In July 1948 this appellant was convicted in the Jefferson County Court of Misdemeanors on a complaint charging that he did set up, carry on, or was concerned in setting up or carrying on a lottery or device of like kind, or gift enterprise, or a scheme in the nature of a lottery or gift enterprise; or did sell or dispose of a lottery or gift enterprise ticket, or was interested in selling or disposing of such a ticket, against the peace and dignity of the State of Alabama.
From his conviction in the above court appellant perfected his appeal to the Circuit Court for the Tenth Judicial Circuit.
In the circuit court a Solicitor's complaint was filed substantially identical with the complaint filed in the Jefferson County Court of Misdemeanors.
In the circuit court the appellant filed a plea to the jurisdiction of the circuit court, a plea of former jeopardy, and a plea of autrefois convict. These three pleas all go to the same point, namely that on the 12th of July 1948, the appellant was tried and convicted in the Recorder's Court of the City of Birmingham of the offense of violating the Lottery Law of the City of Birmingham, which offense arose from the same set of facts upon which the State bases its prosecution in the present case.
The demurrers filed by the State to these pleas were sustained.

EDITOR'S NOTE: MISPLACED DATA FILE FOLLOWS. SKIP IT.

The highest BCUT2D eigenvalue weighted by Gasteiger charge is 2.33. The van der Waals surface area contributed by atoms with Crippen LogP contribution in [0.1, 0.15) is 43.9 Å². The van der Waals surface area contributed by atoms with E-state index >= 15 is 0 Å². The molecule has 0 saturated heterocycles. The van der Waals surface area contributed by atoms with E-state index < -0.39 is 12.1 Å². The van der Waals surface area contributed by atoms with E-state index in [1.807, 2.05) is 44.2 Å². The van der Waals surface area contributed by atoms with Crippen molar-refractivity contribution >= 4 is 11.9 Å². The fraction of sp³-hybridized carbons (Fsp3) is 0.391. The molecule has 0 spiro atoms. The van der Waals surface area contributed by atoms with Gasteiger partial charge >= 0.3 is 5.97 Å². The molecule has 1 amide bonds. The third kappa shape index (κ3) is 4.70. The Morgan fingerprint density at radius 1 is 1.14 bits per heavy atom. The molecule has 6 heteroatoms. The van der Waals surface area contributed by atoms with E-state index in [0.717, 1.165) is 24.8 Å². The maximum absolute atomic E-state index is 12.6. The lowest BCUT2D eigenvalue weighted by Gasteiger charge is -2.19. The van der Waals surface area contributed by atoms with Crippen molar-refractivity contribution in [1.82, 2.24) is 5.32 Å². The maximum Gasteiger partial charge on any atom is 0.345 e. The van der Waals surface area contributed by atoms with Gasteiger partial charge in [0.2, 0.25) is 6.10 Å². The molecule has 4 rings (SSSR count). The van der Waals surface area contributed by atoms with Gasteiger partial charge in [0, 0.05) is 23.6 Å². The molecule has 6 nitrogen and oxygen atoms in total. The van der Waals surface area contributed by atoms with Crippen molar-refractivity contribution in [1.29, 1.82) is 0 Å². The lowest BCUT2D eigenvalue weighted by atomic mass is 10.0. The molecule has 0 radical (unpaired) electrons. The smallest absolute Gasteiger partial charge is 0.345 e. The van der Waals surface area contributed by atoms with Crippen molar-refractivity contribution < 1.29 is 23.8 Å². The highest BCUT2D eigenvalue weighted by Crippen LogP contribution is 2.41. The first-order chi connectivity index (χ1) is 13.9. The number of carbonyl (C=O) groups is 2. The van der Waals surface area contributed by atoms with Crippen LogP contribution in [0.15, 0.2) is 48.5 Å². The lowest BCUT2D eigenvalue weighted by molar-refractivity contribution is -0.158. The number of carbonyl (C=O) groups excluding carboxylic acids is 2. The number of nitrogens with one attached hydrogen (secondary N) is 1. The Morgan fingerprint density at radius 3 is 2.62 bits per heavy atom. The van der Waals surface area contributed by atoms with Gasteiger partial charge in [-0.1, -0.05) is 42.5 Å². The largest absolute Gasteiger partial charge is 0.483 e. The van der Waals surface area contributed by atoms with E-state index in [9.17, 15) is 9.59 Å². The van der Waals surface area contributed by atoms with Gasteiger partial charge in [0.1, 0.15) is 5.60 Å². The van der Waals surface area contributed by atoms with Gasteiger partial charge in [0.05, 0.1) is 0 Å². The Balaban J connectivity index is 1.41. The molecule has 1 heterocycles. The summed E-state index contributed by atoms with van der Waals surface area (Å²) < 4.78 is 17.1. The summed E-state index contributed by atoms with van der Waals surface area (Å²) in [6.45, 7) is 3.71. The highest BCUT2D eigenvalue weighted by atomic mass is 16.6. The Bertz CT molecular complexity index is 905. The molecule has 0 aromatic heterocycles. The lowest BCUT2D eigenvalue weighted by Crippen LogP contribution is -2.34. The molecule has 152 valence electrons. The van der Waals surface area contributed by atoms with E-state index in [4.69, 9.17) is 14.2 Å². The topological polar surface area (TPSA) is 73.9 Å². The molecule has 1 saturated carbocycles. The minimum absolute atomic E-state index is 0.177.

The court's action in the premises was correct.
The law in regard to separate prosecutions by a municipality and by the State for an act prohibited by both a municipal ordinance and the State law was clearly stated by Bricken, Judge, now Presiding Judge of this court in Bell v. State, 16 Ala. App. 36, 75 So. 181, certiorari denied 200 Ala. 364, 76 So. 1, as follows: "Prior to the adoption of the Code of 1907 (which, under section 1222 thereof, made an acquittal or conviction in municipal court for misdemeanor or for violation of an ordinance committed within the police jurisdiction of the municipality a bar to a prosecution for the same offense in the state courts) the rule, long followed and firmly established, was that a judgment in a municipal or recorder's court was not pleadable in defense to a prosecution of the same offense in the state courts. Engelhardt v. State, 88 Ala. 100, 7 So. 154; Mayor, [etc., of City of Mobile] v. Allaire, 14 Ala. 400; Harris v. State, 128 Ala. 41, 29 So. 581; Mayor [etc., of City of Talladega] v. Fitzpatrick, 133 Ala. , 616, 32 So. 252; Moses v. Mayor [etc., of City of Mobile], 52 Ala.  207. However, the adoption of section 1222 in the Code of Alabama of 1907 changed this rule and made a judgment in a recorder's court a bar to a prosecution in the state court for the same offense. This law continued in effect until the Legislature of 1915, on the 22d day of September, 1915, amended section 1222 of the Code by eliminating that clause providing that a judgment in the recorder's court should bar prosecution for the same or substantially the same offense in the state courts. The elimination of this clause put the law back to the original status and made the cases above cited applicable
To the same effect is Slayton v. State, 31 Ala.App. 622, 21 So.2d 122.
The evidence produced by the State was abundant in its tendencies to sustain the verdict of guilty returned by the jury in the trial below. The defense offered no evidence.
The picture presented in this case is strikingly similar to the facts contained in the case of Richmond v. State, 28 Ala.App. 562, 189 So. 914. Further the principles which led this court to an affirmance of that cause have a neat application to the present case, and we therefore affirm this case on the authority of the Richmond case, supra.
BRICKEN, Presiding Judge, not sitting.